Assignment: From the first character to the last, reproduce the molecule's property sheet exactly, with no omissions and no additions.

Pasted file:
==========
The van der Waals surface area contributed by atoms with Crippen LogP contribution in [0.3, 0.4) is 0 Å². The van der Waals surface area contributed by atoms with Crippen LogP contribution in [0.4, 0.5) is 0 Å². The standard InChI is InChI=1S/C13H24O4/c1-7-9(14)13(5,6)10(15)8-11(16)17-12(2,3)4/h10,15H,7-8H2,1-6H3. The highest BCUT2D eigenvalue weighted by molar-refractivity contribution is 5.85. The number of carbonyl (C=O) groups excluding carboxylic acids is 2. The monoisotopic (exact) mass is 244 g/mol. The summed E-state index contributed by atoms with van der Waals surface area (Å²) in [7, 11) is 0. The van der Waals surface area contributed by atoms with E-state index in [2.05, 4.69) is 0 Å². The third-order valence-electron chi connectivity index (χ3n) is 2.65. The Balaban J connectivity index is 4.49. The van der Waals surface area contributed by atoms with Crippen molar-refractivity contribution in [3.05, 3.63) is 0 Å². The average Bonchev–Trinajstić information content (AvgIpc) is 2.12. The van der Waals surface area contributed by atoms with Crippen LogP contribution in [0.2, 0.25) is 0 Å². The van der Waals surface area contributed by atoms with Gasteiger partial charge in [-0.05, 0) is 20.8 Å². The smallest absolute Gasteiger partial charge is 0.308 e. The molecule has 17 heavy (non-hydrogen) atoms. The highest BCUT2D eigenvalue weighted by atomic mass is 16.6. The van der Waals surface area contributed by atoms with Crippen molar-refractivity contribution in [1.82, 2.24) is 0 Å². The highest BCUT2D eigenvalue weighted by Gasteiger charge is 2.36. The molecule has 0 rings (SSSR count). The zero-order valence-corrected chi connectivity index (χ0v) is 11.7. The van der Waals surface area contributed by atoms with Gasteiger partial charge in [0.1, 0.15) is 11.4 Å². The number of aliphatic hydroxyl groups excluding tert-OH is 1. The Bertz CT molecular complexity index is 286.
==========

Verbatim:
The van der Waals surface area contributed by atoms with Crippen LogP contribution in [0.3, 0.4) is 0 Å². The van der Waals surface area contributed by atoms with Crippen LogP contribution in [0.4, 0.5) is 0 Å². The standard InChI is InChI=1S/C13H24O4/c1-7-9(14)13(5,6)10(15)8-11(16)17-12(2,3)4/h10,15H,7-8H2,1-6H3. The highest BCUT2D eigenvalue weighted by molar-refractivity contribution is 5.85. The number of carbonyl (C=O) groups excluding carboxylic acids is 2. The monoisotopic (exact) mass is 244 g/mol. The summed E-state index contributed by atoms with van der Waals surface area (Å²) in [7, 11) is 0. The van der Waals surface area contributed by atoms with E-state index in [2.05, 4.69) is 0 Å². The third-order valence-electron chi connectivity index (χ3n) is 2.65. The Balaban J connectivity index is 4.49. The van der Waals surface area contributed by atoms with Crippen molar-refractivity contribution in [3.05, 3.63) is 0 Å². The average Bonchev–Trinajstić information content (AvgIpc) is 2.12. The van der Waals surface area contributed by atoms with Crippen LogP contribution in [0.2, 0.25) is 0 Å². The van der Waals surface area contributed by atoms with Gasteiger partial charge in [-0.05, 0) is 20.8 Å². The smallest absolute Gasteiger partial charge is 0.308 e. The molecule has 17 heavy (non-hydrogen) atoms. The highest BCUT2D eigenvalue weighted by atomic mass is 16.6. The van der Waals surface area contributed by atoms with Crippen molar-refractivity contribution in [1.82, 2.24) is 0 Å². The highest BCUT2D eigenvalue weighted by Gasteiger charge is 2.36. The molecule has 0 rings (SSSR count). The zero-order valence-corrected chi connectivity index (χ0v) is 11.7. The van der Waals surface area contributed by atoms with Gasteiger partial charge in [0.1, 0.15) is 11.4 Å². The number of aliphatic hydroxyl groups excluding tert-OH is 1. The Bertz CT molecular complexity index is 286.